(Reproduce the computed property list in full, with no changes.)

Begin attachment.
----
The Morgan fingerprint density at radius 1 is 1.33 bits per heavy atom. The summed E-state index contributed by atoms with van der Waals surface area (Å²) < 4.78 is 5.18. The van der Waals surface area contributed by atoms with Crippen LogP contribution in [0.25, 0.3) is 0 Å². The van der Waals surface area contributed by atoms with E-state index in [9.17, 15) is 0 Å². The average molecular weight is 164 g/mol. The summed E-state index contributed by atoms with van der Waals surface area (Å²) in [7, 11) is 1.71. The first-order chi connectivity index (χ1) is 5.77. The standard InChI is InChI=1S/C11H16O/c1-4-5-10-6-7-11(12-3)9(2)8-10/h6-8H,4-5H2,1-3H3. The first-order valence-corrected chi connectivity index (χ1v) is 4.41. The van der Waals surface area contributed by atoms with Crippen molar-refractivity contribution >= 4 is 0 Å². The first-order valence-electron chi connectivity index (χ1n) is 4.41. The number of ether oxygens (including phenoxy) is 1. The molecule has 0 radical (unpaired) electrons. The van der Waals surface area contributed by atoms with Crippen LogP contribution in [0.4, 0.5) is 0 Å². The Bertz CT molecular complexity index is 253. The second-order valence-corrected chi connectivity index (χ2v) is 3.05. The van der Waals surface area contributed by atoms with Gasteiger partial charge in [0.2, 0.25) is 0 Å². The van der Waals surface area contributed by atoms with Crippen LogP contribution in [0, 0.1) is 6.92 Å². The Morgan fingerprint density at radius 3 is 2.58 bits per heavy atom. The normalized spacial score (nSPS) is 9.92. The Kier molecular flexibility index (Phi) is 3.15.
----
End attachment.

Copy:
The Morgan fingerprint density at radius 1 is 1.33 bits per heavy atom. The summed E-state index contributed by atoms with van der Waals surface area (Å²) < 4.78 is 5.18. The van der Waals surface area contributed by atoms with Crippen LogP contribution in [0.25, 0.3) is 0 Å². The van der Waals surface area contributed by atoms with E-state index in [9.17, 15) is 0 Å². The average molecular weight is 164 g/mol. The summed E-state index contributed by atoms with van der Waals surface area (Å²) in [7, 11) is 1.71. The first-order chi connectivity index (χ1) is 5.77. The standard InChI is InChI=1S/C11H16O/c1-4-5-10-6-7-11(12-3)9(2)8-10/h6-8H,4-5H2,1-3H3. The first-order valence-corrected chi connectivity index (χ1v) is 4.41. The van der Waals surface area contributed by atoms with Crippen molar-refractivity contribution >= 4 is 0 Å². The first-order valence-electron chi connectivity index (χ1n) is 4.41. The number of ether oxygens (including phenoxy) is 1. The molecule has 0 radical (unpaired) electrons. The van der Waals surface area contributed by atoms with Crippen LogP contribution in [0.4, 0.5) is 0 Å². The Bertz CT molecular complexity index is 253. The second-order valence-corrected chi connectivity index (χ2v) is 3.05. The van der Waals surface area contributed by atoms with Gasteiger partial charge in [0.2, 0.25) is 0 Å². The van der Waals surface area contributed by atoms with Crippen LogP contribution in [0, 0.1) is 6.92 Å². The Morgan fingerprint density at radius 3 is 2.58 bits per heavy atom. The normalized spacial score (nSPS) is 9.92. The Kier molecular flexibility index (Phi) is 3.15.